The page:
Pacific Encounter, the latest addition to the P&O Cruises Australia fleet, today sailed into Sydney Harbour offering a salute to ‘hero tugs’ and other maritime champions that help keep our waters safe.
Amid big jets from water cannon tugs, the gleaming ship entered the harbour led by the Port Authority of NSW fire tug and flanked by three privately operated tugs that were involved recently in a ship rescue off the coast of Sydney.
As Pacific Encounter entered Sydney Harbour, the words ‘HERO TUGS!!!’ flashed up on the ship’s top deck big screen.
Pacific Encounter’s ‘encounter’ with Sydney (see what we did there?) will be relatively brief as the ship is destined to be homeported in Brisbane following a long P&O tradition of basing ships there to enable Queenslanders to cruise from their doorstep.
Three tugs operated by Engage Towage — Diamantina, Martinique and Fitzroy — were part of the escort for Pacific Encounter. All three and their stalwart crews were involved in the operation to save bulk carrier Portland Bay after it lost power in stormy weather last month.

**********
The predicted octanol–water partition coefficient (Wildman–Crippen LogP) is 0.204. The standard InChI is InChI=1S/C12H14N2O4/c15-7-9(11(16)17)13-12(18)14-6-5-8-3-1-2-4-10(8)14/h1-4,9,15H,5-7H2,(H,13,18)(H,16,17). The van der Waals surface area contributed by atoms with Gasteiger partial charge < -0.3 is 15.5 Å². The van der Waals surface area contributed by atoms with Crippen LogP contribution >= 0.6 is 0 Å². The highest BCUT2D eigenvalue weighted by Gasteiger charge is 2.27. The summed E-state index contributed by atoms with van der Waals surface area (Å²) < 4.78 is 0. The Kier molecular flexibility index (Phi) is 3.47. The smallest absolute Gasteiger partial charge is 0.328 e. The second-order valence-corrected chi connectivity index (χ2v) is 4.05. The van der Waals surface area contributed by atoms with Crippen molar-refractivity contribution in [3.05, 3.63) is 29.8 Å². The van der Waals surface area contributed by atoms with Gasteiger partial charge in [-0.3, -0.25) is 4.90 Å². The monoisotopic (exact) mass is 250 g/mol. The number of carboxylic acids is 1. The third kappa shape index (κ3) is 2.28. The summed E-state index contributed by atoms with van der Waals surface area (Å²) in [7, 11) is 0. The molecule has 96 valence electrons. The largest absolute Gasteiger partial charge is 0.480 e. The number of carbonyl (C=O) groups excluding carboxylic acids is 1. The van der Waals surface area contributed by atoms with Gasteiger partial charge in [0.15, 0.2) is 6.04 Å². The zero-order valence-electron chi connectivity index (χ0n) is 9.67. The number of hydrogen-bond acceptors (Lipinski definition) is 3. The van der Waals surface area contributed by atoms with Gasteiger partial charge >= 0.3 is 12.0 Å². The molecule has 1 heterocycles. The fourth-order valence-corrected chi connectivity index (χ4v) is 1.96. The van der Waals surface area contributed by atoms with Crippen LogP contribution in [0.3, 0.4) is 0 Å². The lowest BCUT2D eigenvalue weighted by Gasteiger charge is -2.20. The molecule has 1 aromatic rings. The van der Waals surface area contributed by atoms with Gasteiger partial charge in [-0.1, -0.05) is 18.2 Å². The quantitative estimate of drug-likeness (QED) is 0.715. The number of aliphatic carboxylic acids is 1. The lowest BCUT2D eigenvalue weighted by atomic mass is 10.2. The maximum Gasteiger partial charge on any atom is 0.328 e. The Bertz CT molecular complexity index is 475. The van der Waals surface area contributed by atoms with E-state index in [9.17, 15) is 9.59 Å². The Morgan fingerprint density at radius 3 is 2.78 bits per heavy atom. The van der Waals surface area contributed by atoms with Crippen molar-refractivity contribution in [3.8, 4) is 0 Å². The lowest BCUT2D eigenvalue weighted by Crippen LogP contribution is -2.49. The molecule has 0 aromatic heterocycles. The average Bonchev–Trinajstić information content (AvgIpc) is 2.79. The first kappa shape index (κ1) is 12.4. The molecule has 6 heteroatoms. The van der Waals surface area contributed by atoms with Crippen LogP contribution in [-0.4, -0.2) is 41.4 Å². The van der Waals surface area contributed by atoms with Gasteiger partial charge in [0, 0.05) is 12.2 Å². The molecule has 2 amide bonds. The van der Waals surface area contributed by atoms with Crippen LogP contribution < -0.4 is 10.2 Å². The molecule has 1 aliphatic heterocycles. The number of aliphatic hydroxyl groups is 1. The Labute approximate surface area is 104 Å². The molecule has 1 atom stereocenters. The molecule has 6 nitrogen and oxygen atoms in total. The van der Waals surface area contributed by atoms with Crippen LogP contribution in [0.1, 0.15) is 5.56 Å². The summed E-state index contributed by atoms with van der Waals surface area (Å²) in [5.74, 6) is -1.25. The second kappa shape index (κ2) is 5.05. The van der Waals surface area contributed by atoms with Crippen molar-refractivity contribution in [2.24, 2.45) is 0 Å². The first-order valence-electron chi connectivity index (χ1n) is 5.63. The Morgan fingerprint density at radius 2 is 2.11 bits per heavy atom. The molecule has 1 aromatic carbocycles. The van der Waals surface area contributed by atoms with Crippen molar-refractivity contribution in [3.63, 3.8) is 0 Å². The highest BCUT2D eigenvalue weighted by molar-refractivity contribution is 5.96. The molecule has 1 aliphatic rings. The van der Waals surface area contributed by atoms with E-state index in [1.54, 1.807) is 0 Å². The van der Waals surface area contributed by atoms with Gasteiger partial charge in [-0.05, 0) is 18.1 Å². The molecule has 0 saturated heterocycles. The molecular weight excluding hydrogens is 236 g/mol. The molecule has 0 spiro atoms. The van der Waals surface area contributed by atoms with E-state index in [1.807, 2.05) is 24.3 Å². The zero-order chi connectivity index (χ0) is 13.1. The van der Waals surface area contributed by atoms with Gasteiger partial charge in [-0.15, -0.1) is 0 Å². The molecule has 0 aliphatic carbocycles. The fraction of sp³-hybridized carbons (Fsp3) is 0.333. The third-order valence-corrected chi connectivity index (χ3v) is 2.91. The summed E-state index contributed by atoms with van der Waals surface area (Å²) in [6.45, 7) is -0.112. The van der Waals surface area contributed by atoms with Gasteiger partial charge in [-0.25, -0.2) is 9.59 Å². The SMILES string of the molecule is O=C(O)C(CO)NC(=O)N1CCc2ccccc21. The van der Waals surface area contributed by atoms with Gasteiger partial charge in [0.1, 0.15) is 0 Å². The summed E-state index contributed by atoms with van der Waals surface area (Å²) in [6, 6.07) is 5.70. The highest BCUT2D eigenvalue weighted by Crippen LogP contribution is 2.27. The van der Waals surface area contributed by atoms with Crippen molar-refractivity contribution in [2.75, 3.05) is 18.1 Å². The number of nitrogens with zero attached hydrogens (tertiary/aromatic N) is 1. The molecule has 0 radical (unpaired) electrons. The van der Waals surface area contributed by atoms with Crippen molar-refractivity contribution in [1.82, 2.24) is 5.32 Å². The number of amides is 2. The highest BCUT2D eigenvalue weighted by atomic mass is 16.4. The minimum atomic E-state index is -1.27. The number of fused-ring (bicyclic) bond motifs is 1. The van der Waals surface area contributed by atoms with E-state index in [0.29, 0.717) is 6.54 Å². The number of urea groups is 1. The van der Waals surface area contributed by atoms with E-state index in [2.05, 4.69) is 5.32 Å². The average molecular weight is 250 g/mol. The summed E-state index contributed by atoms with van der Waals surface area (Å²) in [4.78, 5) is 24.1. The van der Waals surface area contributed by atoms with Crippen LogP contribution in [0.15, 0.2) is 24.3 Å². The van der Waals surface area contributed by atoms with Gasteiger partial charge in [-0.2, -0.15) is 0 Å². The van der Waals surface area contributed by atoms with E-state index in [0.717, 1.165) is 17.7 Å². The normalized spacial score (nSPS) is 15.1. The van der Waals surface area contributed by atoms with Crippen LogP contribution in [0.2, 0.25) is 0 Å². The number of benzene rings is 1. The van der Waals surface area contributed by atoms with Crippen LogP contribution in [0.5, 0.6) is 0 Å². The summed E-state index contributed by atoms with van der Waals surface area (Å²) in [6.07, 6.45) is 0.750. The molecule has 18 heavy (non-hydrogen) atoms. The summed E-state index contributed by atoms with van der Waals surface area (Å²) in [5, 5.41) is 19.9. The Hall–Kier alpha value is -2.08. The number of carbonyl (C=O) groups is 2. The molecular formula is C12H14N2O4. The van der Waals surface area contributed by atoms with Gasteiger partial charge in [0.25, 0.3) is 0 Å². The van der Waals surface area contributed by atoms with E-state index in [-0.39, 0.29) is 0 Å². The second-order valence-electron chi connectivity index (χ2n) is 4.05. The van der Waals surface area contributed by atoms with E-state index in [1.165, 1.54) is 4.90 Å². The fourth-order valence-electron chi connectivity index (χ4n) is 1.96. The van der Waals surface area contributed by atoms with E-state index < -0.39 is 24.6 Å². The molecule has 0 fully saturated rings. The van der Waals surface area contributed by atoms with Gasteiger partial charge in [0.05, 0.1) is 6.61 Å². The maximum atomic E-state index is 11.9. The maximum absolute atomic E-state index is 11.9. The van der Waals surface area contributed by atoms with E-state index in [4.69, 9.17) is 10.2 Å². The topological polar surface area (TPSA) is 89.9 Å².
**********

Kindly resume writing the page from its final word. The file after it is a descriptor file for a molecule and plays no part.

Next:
“We are very proud to welcome Pacific Encounter to begin her P&O Cruises cruising career to offer our guests fantastic and memorable cruise experiences,” said president of Carnival Australia and P&O Cruises Australia Marguerite Fitzgerald.
“It is wonderful that we can also use today’s arrival as an opportunity to salute the hero tugs of Sydney and everyone who does so much to support cruise shipping and the maritime sector in general.
“It is very exciting to see the rebuilding of cruise tourism in Australia and its economic benefits as we look forward to its revival in the wider Pacific region along with a near-normal summer cruise season here.
“It is fitting that with its heritage of 90 years of cruising from Australia, home-grown cruise line, P&O Cruises Australia, is leading the renaissance of cruising in this region.”
Pacific Encounter’s time in Sydney will also be of economic benefit to the city with local marine engineering and technical services coming on board and more than half a million kilograms of locally sourced produce being loaded to begin the ship’s cruising program.
Referring to the tribute to maritime heroes, Philip Holliday, CEO of the Port Authority of NSW said he was proud of the work of his team in leading the multi-agency response that saved the vessel in trouble from running aground off Sydney.
“Port Authority of NSW has a strong capability and history of responding to marine incidents such as this and working with a number of key agencies who stand ready day and night to spring into action when needed,” Holliday said.